I didn’t really have any goal to ‘go viral’ or anything like that, I’ve just always had a lot of drive to spread what I create. I graduated from studying maths at uni that year and music was all I wanted to do, so I made a whole bunch of songs, videos, graphics, everything to work up my skills as an all-round artist and to try and grow my audience digitally while the world was locked down. I think everything was very organic, I didn’t have a plan to release an album until after ‘Space Out!’ was released and things were already growing.
What have you learnt from your first few releases, to now releasing Crikey! It’s My
Oh man, where do I even begin. I really view the latest EP as my debut EP because although I used to make EPs every summer at uni, those were little passion projects I would throw myself into and chuck onto streaming platforms before running back to uni again. This EP now is music that I’ve made after working 7 days a week writing and producing, that I created a whole visual world for and that I have committed to marketing properly. I’ve made every aspect of the EP, all the music, visuals and videos and I think I’ve come out the other side with tonnes more experience as well as confidence in myself!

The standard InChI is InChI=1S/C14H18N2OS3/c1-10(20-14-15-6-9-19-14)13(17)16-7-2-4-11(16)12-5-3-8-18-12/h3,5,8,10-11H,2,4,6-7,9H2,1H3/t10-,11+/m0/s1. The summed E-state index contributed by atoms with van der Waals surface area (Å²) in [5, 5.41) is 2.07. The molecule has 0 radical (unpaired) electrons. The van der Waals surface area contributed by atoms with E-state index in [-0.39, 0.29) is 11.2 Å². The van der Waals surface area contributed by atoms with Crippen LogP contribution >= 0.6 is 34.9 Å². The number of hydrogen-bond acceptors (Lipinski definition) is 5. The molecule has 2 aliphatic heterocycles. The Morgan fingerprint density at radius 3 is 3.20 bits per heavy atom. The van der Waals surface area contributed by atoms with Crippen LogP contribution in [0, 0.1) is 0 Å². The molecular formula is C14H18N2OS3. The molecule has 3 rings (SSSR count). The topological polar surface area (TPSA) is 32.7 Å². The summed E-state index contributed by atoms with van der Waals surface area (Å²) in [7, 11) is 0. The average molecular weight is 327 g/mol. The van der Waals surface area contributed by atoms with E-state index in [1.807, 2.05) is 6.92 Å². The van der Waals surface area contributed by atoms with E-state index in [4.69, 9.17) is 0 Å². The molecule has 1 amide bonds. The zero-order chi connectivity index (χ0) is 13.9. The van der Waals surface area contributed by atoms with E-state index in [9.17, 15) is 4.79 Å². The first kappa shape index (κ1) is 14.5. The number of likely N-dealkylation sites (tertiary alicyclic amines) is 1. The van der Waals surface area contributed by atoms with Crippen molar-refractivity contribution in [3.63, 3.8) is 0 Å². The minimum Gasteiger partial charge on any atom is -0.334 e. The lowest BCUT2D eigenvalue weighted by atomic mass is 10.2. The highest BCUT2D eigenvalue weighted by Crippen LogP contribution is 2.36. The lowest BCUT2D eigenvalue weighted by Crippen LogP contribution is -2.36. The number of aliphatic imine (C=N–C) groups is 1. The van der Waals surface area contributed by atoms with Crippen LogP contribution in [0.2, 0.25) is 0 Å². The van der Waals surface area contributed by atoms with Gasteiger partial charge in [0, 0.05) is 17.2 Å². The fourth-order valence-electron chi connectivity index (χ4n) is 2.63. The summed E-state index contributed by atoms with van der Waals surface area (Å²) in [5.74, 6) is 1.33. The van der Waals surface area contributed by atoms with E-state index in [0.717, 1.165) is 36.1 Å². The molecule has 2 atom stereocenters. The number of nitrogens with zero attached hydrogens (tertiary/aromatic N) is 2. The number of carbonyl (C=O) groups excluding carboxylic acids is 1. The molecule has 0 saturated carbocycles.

What is your favourite track from the EP, and why?
I think it might have to be ‘CEO of Watching Television’. I just love how carefree the song is, and the chorus is one of my favourite bits of writing I’ve ever done. I wrote it basically as a middle finger up to capitalism when I was feeling completely stressed and overworked. It’s a reminder to myself to take breaks, to be kind to myself, and that I’m an absolute boss even when I’m sitting in my PJ’s and watching trash TV. Society really programmes us to feel like our purpose is to constantly be productive and we’re somehow wasting our life if we aren’t productive all hours of the day, but that’s just not sustainable and I want people to have that little reminder when they need it.
What was the recording process like?